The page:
The funeral director that truly IS responding to this huge shift to cremation is already ahead of the game. He will have been positioning himself for a few years now as the ‘authority’ on cremation in his area. He will understand that providing families with understandable and affordable cremation packages and pricing is imperative. An example of this can be seen by looking at Georgia Funeral Care & Cremation Services. Established in 2012, Kevin Marcy designed Georgia Funeral Care from the ground up to be a modern funeral business targeting the demand for simple and affordable funeral alternatives. The homepage of his website does not mince words but outlines exactly what most funeral consumers want to know…what do I get and how much does it cost?Kevin Marcy is not alone in his campaign to re-imagine the funeral industry, there are others like him across the U.S., and I touched on this subject in my article on ‘How many funeral homes are creating a new cremation arm to optimize the market place’ last year.
What will the next 100 years of funeral service look like?
What can we expect to see in the years ahead? Certainly a death care industry different from the last 100 years! Cremation will fundamentally change the landscape of the death care industry in the U.S. Not only will funeral homes have to adapt to meet these changes, but cemeteries also need to adapt too. Some have already changed their grounds to accommodate memorial scattering gardens and more extensive cremation niche sections. Funeral businesses will need to become more technology savvy to reach a wider audience online, to cater to families who wish to make arrangements online, to better maximize efficiency and turn around the highest volume of cremation cases they can manage in a day. The days of the hearse going out to collect one body are over, the modern funeral vehicle will be a refrigerated van that can complete a round to collect 10 bodies or more at once.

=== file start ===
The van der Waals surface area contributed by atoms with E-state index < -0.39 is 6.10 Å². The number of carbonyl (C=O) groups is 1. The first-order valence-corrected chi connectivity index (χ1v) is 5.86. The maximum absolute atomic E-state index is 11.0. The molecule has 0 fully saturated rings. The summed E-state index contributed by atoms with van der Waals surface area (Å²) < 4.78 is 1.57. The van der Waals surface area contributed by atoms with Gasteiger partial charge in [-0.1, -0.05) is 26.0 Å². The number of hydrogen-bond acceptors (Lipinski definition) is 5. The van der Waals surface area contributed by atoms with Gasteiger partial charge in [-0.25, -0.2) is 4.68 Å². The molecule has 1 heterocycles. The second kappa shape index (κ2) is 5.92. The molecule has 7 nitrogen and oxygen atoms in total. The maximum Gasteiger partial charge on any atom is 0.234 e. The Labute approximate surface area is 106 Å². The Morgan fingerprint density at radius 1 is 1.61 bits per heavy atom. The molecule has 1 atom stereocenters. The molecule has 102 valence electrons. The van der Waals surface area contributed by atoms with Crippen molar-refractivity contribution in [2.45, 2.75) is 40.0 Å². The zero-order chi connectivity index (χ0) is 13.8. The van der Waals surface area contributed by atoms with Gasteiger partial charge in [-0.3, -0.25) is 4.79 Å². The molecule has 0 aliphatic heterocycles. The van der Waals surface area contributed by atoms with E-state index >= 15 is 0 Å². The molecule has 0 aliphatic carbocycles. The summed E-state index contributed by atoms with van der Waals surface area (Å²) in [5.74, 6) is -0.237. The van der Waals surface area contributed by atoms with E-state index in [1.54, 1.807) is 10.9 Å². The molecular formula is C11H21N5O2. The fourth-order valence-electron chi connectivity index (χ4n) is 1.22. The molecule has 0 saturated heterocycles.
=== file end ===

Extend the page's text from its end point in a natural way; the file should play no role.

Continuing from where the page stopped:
Maybe we will see Super-Crematory Centers handling a high volume of direct cremations and serving regional areas. However, we should keep an eye on what has occurred in Europe where cremation rates are high, and similarly, gas prices have increased as have other costs associated with cremation. Legislation on emissions, permit charges, coroner death certification – if all these change or increase it will drive the cost of cremation up. Perhaps natural green burials will come back in vogue if this can be offered to families at an equitable cost to a direct cremation? However, as a postmodern nation fascinated with convenience, instant gratification and personalization, cremation satisfies our need for a quick and convenient disposition, with the option for unique personalization variables for what we can do with the cremated remains. This cremation trend has some distance to go yet to run its course!